‘When Vietnamese migrants arrive, they have no freedom due to their debt from paying recruiters for jobs. Brokers and employers control them; they are in bondage and can’t get out,’ said Father Peter Nguyen van Hung, a Catholic priest in Taiwan and staunch defender of migrant workers.

Remove debts to remove bondage

Paying recruitment fees is also considered a debt bondage driver by the United Nations’ Special Rapporteur on modern slavery Tomoya Obokata, as well as the governments of the US and Taiwan.

‘Foreign workers in Taiwan would be less vulnerable to coercive situations if they didn’t become indebted for obtaining their job and a visa. It is important to pay attention to migrant workers’ multiple risks of falling into debt bondage or forced labour,’ Obokata told me.

The State Department’s latest Trafficking in Persons report on Taiwan says that migrant recruitment often involves ‘exorbitantly high’ fees and can lead to forced labour in Taiwan.

When asked to comment on recruitment fees, Taiwan’s Ministry of Labor said that ‘in most cases the costs incurred before arriving in Taiwan are covered by taking out a loan and if that is too large individuals can easily find themselves in debt bondage’. 

In June 2023, The US and Taiwan signed a trade agreement in which they committed ‘to eliminate the charging of recruitment fees and related costs to migrant workers’.

Yet all Giant interviewees, recruited between 2017 and 2024, said that — besides the up-front recruitment fees — they are continuously charged a monthly service fee by Taiwanese labour brokers, though no one felt they receive any service in return. The fee equals two months’ base wage per three-year contract and is legal in Taiwan. The fee is deducted by Giant and shown on workers’ payslips.

‘It is very expensive. We get no service, but we cannot avoid paying’, said a Vietnamese worker.

Some interviewees complained about crowded and dirty dorms. Photos shared with my team show up to 20 beds in narrow rooms. Some told us about punitive management practices including deportation, threats of deportation, and pay reductions for not obeying workplace or dorm rules. Others spoke of a points system with zero points might result in immediate deportation.

Giant didn’t acknowledge workers’ concerns, nor commit to remediation. ‘It is understood that some migrant employees pay recruitment fees to home-country recruiters, but our company is not involved in the negotiation and collection of such fees,’ the company said. Giant repeatedly stressed that it complies with Taiwan’s laws. It had no comment to make on its workers’ testimonies about dorm conditions and management practices.

When contacted about this piece, Team Jayco AlUla confirmed that its Tour de France bikes are made at Giant’s facilities in Taiwan and said it is now in contact with Giant about the migrant workers’ treatment.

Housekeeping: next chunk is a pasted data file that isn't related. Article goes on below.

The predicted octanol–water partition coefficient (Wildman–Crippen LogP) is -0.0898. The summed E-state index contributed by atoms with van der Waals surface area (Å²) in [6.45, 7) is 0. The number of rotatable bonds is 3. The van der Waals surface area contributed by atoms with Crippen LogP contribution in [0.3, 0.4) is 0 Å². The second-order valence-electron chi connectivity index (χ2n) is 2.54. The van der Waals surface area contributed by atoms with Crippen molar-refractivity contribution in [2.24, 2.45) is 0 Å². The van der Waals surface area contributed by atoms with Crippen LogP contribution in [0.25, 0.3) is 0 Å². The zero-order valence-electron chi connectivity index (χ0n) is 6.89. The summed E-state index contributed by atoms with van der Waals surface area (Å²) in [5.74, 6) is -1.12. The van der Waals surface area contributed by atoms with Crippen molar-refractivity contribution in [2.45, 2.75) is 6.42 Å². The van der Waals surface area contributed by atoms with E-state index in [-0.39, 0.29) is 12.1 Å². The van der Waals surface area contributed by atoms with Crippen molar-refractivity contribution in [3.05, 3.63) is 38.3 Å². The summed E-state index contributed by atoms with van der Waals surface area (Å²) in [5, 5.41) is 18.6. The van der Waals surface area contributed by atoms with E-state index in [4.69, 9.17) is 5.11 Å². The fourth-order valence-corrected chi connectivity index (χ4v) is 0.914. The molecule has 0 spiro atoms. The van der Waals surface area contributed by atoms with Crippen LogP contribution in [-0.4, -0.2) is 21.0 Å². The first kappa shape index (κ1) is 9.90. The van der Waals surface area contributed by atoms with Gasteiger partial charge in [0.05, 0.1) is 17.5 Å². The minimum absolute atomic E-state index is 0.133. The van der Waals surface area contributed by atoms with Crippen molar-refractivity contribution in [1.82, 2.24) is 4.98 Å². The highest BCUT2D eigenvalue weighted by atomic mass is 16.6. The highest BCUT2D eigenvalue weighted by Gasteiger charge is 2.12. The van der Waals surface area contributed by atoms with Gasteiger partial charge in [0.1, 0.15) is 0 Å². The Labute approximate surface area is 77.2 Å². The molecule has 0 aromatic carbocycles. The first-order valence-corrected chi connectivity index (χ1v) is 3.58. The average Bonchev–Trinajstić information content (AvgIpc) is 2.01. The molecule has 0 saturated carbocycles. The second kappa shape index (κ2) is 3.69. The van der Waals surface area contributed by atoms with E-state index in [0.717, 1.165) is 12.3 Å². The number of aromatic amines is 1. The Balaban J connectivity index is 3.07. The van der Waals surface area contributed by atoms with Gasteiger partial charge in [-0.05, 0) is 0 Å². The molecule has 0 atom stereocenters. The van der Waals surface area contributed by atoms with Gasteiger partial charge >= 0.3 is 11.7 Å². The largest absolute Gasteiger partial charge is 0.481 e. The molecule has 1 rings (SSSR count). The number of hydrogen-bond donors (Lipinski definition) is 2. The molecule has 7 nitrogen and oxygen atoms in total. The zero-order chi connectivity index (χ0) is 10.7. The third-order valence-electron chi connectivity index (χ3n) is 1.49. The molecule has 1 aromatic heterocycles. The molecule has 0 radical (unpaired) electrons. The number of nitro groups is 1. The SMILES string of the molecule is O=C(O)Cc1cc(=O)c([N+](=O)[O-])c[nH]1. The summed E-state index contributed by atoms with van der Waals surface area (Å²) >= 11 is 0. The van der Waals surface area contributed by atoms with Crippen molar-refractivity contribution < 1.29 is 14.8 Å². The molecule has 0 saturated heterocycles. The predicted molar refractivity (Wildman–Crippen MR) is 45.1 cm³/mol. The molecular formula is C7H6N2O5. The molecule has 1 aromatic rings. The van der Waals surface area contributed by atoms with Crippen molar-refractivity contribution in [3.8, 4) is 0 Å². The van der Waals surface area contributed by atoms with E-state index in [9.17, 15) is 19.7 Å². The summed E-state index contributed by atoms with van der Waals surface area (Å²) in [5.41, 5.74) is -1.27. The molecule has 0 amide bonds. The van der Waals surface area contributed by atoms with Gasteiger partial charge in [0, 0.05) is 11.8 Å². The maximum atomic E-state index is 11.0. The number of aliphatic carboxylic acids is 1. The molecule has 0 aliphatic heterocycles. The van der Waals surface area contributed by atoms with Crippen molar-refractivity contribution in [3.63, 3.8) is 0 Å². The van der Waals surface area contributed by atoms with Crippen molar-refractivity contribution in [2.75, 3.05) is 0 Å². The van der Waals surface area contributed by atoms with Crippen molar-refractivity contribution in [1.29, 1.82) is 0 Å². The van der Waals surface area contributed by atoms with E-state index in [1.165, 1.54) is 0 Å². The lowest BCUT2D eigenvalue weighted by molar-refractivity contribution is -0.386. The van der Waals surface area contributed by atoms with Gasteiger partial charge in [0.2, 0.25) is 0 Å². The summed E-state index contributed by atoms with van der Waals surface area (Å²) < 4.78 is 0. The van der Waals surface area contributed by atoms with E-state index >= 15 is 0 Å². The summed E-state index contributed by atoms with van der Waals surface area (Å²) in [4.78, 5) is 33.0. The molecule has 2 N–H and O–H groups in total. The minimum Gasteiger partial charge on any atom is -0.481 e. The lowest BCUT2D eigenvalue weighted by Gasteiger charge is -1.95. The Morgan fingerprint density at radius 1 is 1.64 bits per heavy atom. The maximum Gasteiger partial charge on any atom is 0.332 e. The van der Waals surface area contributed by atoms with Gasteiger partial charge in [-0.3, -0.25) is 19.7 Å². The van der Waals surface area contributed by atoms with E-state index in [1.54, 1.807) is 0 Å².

‘Akin to modern slavery’

Shimano, a Japanese multinational and the world’s biggest bike components manufacturer, supplies dozens of riders from teams such as Ineos Grenadiers, Alpecin-Deceuninck, Groupama-FDJ, Soudal Quick-Step, Intermarché-Wanty and Jayco-AlUla. Shimano is also an official sponsor for the Tour itself.

Like Giant, some of Shimano’s bike products are also made by migrant workers. But unlike Giant, Shimano listened and took action after it was made aware of the workers’ concerns.

The multi-billion dollar Japanese firm sources mechanical components from a Malaysian supplier, whose migrant employees said they were subject to recruitment fees, physical abuse, threats, unlawful salary deductions and unpaid suspensions.

Over 200 Nepalese workers had paid home-country recruiters up to $2350 to work for the Shimano supplier in 2023, workers said, which corresponded to one and a half years of Nepal’s minimum wage. Several said they obtained high-interest loans to pay the fees covering medical checks and airfare but mostly services charged by recruiters.

Migrant worker rights specialist Andy Hall closely monitored the situation in Malaysia and said last year that workers’ testimonies met several of the ILO indicators of forced labour and were ‘akin to modern slavery’.

Shimano acknowledged the issues in late 2023, when it launched an investigation into its supplier, and said that it was working on remedying workers ‘as soon as possible’ focusing especially on existing or potential debt bondage situations.

‘The matters described in the allegations stand against what we believe in’, Shimano stated in its reply. The company said that it is currently ‘using our leverage to the said supplier for resolving issues related to the allegations’. Shimano’s speedy efforts appear to be bearing fruit. A worker representative said that the Nepalese workers recruited in 2023 had been reimbursed $3000 each in spring 2024, and are free from bondage risks.